The 11-month project was completed two weeks ahead of schedule, according to Mr. Zenak. Almost a month was shaved from the project by having Fincast Precast manufacture the 524 concrete wall panels in its Redding factory.

The expansive slab required 13,000 cubic yards of concrete, poured up to 45,000 square feet at a time over three weeks.

Jackson's 10,000-square-foot office will house 11 customer service, inventory control and warehouse management employees.

Biagi's 3,000-square-foot office is set to have 10 employees, and the company may have up to five working in the warehouse at peak periods. A 12,000-gallon fuel tank will serve Biagi's trucks.

Carneros Vintners4204 Stage Gulch Road, Sonoma

Owner and developer: The Vintners Group, Acampo

Description: 52,000-square-foot custom winery on 25 acres. Initial annual production and storage capacity is 1 million gallons of wine, equivalent to 500,000 9-liter cases, and crush capacity is 6,000 tons of grapes. The facility permit allows for 3 million gallons of storage and processing as well as annual crush of 18,000 tons.

Completion: October 2009

General contractor: Commercial Construction Consulting, Reno, Nev.

Metal fabrication: Ogletree's, St. Helena

Architecture: structure and interior –Steve Martin Associates, Sebastopol; landscape – Susie Dowd Markarian, APLD, Santa Rosa

Engineering: civil – Steve Martin Associates; electrical – JRA Electrical Engineers, Napa; soils - PJC & Associates, Sonoma; structural – Ty Fiscus Consulting Engineer, Graton

Lenders: VinREIT, St. Helena, and private sources

Construction started one year ago and encountered a number of weather- and permitting-related delays, but enough of the business end of the large crush-to-bottle custom winery was completed in early October to accommodate delivery and processing of winegrapes from the 2009 harvest.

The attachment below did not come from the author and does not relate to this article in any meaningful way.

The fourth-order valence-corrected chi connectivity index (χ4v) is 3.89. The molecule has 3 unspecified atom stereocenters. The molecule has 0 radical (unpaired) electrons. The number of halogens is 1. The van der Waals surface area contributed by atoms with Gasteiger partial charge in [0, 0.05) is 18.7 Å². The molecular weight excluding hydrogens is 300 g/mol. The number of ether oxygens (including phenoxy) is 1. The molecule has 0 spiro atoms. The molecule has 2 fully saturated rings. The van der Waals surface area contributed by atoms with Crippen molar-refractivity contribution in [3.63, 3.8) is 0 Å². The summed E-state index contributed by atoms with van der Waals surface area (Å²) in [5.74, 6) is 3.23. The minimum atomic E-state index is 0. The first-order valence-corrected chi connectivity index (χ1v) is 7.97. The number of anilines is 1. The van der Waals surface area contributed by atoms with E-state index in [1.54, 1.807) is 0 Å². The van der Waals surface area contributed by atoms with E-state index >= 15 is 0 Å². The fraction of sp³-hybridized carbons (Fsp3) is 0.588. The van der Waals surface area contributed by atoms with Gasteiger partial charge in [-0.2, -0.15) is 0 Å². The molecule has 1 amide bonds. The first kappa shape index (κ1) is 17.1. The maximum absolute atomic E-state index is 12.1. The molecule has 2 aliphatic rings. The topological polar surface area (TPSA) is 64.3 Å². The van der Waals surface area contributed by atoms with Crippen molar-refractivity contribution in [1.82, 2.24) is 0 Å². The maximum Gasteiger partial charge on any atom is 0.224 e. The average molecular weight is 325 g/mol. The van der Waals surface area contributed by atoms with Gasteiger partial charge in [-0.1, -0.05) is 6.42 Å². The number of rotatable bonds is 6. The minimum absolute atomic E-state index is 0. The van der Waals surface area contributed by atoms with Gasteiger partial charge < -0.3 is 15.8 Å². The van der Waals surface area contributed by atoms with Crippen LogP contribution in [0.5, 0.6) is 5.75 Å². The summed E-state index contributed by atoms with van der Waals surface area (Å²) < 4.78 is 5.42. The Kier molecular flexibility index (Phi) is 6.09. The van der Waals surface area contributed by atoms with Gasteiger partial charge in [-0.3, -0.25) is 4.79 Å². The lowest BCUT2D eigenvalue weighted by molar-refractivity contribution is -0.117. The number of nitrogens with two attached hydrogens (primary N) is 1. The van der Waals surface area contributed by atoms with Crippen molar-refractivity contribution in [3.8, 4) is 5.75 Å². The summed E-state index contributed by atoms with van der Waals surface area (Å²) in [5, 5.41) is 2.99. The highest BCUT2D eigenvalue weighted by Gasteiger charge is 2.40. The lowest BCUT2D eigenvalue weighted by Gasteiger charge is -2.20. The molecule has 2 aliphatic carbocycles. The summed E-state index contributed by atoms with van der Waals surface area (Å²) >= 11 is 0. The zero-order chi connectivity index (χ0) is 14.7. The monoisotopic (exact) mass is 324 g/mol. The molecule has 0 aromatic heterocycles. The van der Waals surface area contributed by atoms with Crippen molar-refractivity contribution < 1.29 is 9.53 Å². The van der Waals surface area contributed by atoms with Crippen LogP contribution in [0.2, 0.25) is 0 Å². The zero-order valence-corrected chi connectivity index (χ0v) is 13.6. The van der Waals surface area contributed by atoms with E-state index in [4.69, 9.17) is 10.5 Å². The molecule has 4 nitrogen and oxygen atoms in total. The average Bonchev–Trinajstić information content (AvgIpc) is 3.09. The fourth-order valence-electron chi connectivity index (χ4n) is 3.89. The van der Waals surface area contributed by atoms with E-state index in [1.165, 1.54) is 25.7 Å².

"We made it," said Tyson Rippey, vice president and general manager of The Vintners Group. The company also operates a large custom winery in Lodi. "There were a lot of skeptics, but it's definitely a functioning winery."

The facility has capacity to crush 1,200 to 1,500 tons of grapes this year. The company had contracts this year for most of that, largely secured in August and September, according to Mr. Rippey.

"We were very cautious not to commit to anyone before we were open," he said.

Seventy used and new tanks, including about a half-dozen open-top tanks, were acquired by the 2009 harvest. Next year, the winery is expecting to finalize facility design and purchase more tanks, including more open-top fermenters. Though allowed to crush much more, plans call for crush capacity to be limited to 8,000 tons, according to Mr. Rippey. However, tank capacity will increase to the permitted maximum to accommodate bulk-storage clients.

Currently, the winery has two Delta destemmer-crushers – a 90-ton-an-hour crusher for large grape lots and a 15-ton-per-hour for five-ton lots – and three Bucher bladder presses of varying sizes and can accommodate whole-cluster pressing popular for white grapes. Small-scale clientele, including large vintners with small-lot labels, are expected to make up 15 percent to 20 percent of total production.

Carneros Vintners has partnered with Halsey Bottling to install two bottling lines capable of throughput of 300 bottles a minute.

A winery has been planned for the Sonoma Valley site since Napa-based UCC Vineyard Fund acquired the excess Soils Plus property in February 2001. A project called Carneros View was launched in 2005 and approved for 250,000 cases per year. In June 2008  CCC VinREIT LLC acquired the property.

VinREIT, a St. Helena-based subsidiary of Entertainment Properties Trust, had invested $7.7 million in land acquisition for and construction of Carneros Vintners and committed another $800,000 as of the end of June of this year, according to company filings.